2nd UF Water Institute Symposium Abstract

Submitter's Name Noorie Rajvanshi
Session Name Poster Session: Managing Water and Energy in a Transitioning Environment 1
Category Managing water and energy in a transitioning environment
Poster Number 315
Author(s) Noorie Rajvanshi,  Mechanical Engineering
  Mark Brown,  Environmental Engineering Sciences
  Comparing Energy Cost of Water in the Production of Biofuels from Corn, Pine and Sweet Sorghum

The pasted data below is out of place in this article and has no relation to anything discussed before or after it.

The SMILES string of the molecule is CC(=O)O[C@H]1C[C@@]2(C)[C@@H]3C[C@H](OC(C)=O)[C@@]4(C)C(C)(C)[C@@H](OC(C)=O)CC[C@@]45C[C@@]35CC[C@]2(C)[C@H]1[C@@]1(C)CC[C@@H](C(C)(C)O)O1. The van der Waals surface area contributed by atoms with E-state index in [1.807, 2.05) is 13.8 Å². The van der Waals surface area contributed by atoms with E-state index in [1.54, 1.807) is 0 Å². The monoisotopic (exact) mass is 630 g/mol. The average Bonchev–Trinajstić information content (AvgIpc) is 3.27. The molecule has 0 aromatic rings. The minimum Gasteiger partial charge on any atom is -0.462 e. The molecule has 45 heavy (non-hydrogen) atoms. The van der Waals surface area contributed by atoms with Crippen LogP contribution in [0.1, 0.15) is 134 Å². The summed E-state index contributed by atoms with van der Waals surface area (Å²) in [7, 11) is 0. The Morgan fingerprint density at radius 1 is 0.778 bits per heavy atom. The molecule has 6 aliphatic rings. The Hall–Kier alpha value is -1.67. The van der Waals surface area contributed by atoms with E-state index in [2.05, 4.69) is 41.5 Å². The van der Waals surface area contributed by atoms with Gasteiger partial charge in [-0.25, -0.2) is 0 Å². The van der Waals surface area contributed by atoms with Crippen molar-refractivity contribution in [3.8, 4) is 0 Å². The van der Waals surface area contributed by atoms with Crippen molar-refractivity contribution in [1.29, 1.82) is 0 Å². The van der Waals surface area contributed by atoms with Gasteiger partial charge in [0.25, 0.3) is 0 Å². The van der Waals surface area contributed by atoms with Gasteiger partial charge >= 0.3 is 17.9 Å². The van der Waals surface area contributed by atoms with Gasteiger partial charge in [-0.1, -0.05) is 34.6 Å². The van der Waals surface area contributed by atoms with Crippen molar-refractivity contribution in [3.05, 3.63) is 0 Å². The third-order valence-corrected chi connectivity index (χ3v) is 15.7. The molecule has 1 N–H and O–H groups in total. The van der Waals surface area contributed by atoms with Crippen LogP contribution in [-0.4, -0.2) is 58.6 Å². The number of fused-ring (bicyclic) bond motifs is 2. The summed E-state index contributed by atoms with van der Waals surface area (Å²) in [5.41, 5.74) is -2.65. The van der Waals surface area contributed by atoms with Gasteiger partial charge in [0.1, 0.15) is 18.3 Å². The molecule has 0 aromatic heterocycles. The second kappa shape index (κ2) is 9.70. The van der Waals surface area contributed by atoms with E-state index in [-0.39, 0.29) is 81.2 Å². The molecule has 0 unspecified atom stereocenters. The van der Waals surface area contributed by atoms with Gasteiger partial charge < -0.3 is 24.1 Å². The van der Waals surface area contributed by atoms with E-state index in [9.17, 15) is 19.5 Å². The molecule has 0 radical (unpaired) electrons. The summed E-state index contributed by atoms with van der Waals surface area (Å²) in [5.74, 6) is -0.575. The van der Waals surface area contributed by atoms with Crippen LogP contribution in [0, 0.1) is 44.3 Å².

Liquid fuels derived from fossil fuels constitute one of the largest parts of energy consumption in the United States and worldwide. Biofuels like ethanol and biodiesel are seen as potential replacements for these liquid fuels derived from fossil fuels. The world ethanol production increased by more than 200% from 19 billion liters in 2001 to 66 billion liters in 2008 and is projected to increase further owing to political and trade decions. With the increasing scale of markets it has become important to understand and evaluate the environmental and energetic impacts of the production of ethanol. Water is one of the important resources affected by this increase in biofuel production. A unique way to quantify the water utilization in biofuel production is by calculating the water cost in terms of emergy. This can be achieved by calculating three different costs associated with water resources: Resource Costs (RC), Financial Costs (FC), and Environmental Costs (EC) and converting these costs in terms of emergy based monetary values. Financial Costs are the direct costs associated with supplying water, which include energy, materials, labor and infrastructure. Resource costs can be derived from two aspects of water, viz. chemical potential and geopotential. And finally the environmental cost also known as opportunity cost can be calculated using the GDP and total water consumption of the geographical area. This study is based on data from corn ethanol plant in South Dakota, a demonstration cellulosic conversion plant using woody biomass as feedstock in California and sweet sorghum ethanol plant in India. The study compares the emergy cost of water used for these three feedstocks. The financial value of the product, i.e. ethanol has also been compared with the financial and emergy cost of water for these three cases.